The Equator Principles (EPs) is a risk management framework, adopted by financial institutions, for determining, assessing and managing environmental and social risk in project financing and is primarily intended to provide a minimum standard for due diligence and monitoring to support responsible risk decision-making prior to lending for projects. The Equator principles were formally launched in Washington DC on 4th June 2003.
They were formed as guideline to financial institutions before lending to infrastructure projects. Since the inception of the Equator Principles in 2003, the energy and extractives industry has been a major focus of the environmental and social risk reviews conducted by nearly 80 member banks. For example, Bank of Tokyo-Mitsubishi, a leader in project finance, put 225 projects through its Equator Principles review process between 2006 and 2012. Of these, 60 percent were in the mining, oil, gas and energy sectors.
Financial institutions are accountable to screen whether lending to projects which are hazardous environmentally and socially. Their Investment decisions increasingly include an assessment of E&S risks and impacts. This rule is not applicable only to MDBs (Multilateral Development Banks) and international financial institutions, but also to commercial banks and private equity funds. In many developing countries international players require compliance with both national laws and international E&S standards developed by MDBs, which are sometimes more stringent than those inscribed in national legislation.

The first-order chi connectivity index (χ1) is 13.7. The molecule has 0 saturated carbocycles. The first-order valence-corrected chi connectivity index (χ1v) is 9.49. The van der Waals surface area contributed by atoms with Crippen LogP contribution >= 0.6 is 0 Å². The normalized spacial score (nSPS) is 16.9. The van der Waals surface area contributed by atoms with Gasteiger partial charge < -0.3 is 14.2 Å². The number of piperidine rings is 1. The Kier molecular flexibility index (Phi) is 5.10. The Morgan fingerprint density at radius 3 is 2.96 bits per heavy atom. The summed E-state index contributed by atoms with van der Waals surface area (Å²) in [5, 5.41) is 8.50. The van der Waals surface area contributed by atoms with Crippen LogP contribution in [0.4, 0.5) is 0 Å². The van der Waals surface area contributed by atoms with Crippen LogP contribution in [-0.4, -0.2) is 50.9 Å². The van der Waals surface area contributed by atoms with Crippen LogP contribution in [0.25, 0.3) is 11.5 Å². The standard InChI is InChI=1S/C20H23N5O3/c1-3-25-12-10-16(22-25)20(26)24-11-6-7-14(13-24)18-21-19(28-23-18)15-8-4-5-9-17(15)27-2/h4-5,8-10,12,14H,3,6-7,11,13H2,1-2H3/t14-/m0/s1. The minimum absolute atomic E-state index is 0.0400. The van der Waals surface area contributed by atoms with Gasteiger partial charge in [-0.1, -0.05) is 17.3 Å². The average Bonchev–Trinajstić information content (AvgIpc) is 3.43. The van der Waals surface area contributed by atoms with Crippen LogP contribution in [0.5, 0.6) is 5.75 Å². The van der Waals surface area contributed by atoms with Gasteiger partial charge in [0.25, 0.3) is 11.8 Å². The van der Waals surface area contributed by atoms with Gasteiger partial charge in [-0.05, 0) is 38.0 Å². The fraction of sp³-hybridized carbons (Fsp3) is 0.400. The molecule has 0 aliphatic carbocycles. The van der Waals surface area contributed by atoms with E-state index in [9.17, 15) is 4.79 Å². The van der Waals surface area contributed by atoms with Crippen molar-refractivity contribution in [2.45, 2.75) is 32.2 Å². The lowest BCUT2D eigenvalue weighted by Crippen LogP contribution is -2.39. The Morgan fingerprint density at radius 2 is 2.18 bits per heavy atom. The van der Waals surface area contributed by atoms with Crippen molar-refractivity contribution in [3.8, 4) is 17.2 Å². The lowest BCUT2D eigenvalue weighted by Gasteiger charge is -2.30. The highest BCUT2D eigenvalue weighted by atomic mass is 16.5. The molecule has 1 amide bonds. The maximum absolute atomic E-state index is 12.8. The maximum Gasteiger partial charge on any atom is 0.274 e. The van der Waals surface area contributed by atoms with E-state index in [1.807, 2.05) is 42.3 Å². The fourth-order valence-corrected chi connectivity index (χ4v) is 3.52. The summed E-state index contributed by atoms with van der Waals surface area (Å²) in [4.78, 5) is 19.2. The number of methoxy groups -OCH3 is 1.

In 1980s the Sardar Sarovar Project, which involved construction of dam on the Narmada River in Gujrat, India, got harshly criticized worldwide for its adverse environmental and social impacts. It was built in order to provide electricity and irrigation water to downstream regions, the construction of this dam resulted in the forced dislocation of more than 200,000 native people living along the upstream districts, without provision of sufficient compensation or means of livelihood reinstatement. To ensure justice to the people displaced, international NGOs undertook Narmada relief campaign, due to which financial assistance to the project, provided by the World Bank and Official Development Assistance (ODA) of the Japanese government got terminated.
In late 1990s when the world started thinking seriously about safeguarding environment and social welfare above all, multilateral development financial organizations such as the World Bank and Export Credit Agencies of OECD member countries (Organization for Economic Co-operation and Development) came up with environmental and social guidelines to properly manage environmental and social risks associated with large scale projects. But, only a handful of private financial institutions in the world were implementing environmental and social reviews before lending for projects. Therefore, environmental NGOs started demanding that the private financial institutions must be held responsible for neglecting environmental and social risks; attention must be given to CSR in terms of environmental issues.